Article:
4 And whatsoever they shall speak when moved upon by the Holy Ghost shall be scripture, shall be the will of the Lord, shall be the mind of the Lord, shall be the word of the Lord, shall be the voice of the Lord, and the power of God unto salvation.
5 Behold, this is the promise of the Lord unto you, O ye my servants.
There you have it. An official statement from an official source of what constitutes our official doctrine. If someone speaks by the power of the Holy Ghost, we are obligated to accept it. It is officially official. More importantly, it is true. If you want an official doctrine, there is one right there. Our official doctrine is that whatever a man teaches by the Holy Ghost is our official doctrine. We are obligated to accept whatever truths are taught by the power of the Holy Ghost. Put differently, all such teachings constitute part of our official doctrine.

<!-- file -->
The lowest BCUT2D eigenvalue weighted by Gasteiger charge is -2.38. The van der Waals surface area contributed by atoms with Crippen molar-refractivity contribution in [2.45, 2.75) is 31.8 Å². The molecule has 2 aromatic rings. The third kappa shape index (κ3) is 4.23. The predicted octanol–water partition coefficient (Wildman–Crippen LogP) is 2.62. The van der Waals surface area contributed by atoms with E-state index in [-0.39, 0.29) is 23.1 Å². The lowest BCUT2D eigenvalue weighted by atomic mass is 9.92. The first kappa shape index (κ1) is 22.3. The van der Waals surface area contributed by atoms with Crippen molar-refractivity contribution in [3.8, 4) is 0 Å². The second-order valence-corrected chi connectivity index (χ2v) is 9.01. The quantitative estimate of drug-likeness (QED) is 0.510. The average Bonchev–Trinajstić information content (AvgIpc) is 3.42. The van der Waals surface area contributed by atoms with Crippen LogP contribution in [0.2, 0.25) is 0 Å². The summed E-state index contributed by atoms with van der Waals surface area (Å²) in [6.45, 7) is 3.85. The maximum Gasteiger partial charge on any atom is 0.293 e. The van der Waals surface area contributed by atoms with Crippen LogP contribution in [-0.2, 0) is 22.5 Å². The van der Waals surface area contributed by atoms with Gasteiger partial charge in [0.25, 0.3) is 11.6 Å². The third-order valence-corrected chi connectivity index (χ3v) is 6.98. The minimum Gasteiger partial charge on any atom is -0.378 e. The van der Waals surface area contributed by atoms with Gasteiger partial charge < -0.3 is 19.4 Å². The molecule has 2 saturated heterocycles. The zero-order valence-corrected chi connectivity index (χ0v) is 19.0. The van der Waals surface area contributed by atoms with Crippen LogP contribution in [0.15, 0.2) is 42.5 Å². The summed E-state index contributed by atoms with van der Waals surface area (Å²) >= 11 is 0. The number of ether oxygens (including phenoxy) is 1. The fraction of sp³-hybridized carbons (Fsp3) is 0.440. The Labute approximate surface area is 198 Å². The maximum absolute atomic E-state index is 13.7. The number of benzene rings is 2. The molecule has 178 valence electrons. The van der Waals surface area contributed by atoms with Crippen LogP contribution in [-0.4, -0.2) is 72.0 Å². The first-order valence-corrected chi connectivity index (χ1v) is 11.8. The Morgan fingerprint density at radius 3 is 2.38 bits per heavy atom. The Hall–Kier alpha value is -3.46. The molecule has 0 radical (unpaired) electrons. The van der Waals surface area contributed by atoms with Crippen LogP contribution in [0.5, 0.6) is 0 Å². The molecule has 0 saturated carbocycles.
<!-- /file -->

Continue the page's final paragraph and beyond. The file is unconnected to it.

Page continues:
But wait, don’t we only turn to the brethren for revelation? Aren’t they the only one’s who receive revelation for the church? Yes. But there is a huge difference between revelation with a capital R, and revelation with a small r.
What is discussed above in D&C 68 is revelation with a small r. In fact, if someone speaks truth from a different church that doesn’t even have the Holy Ghost, then according to Joseph Smith, to come out true “Mormons” we should gather whatever good and true principles they offered. If we have that obligation, we certainly also have the obligation to accept whatever is taught by the Holy Ghost, exactly as outlined in D&C 68:4 above.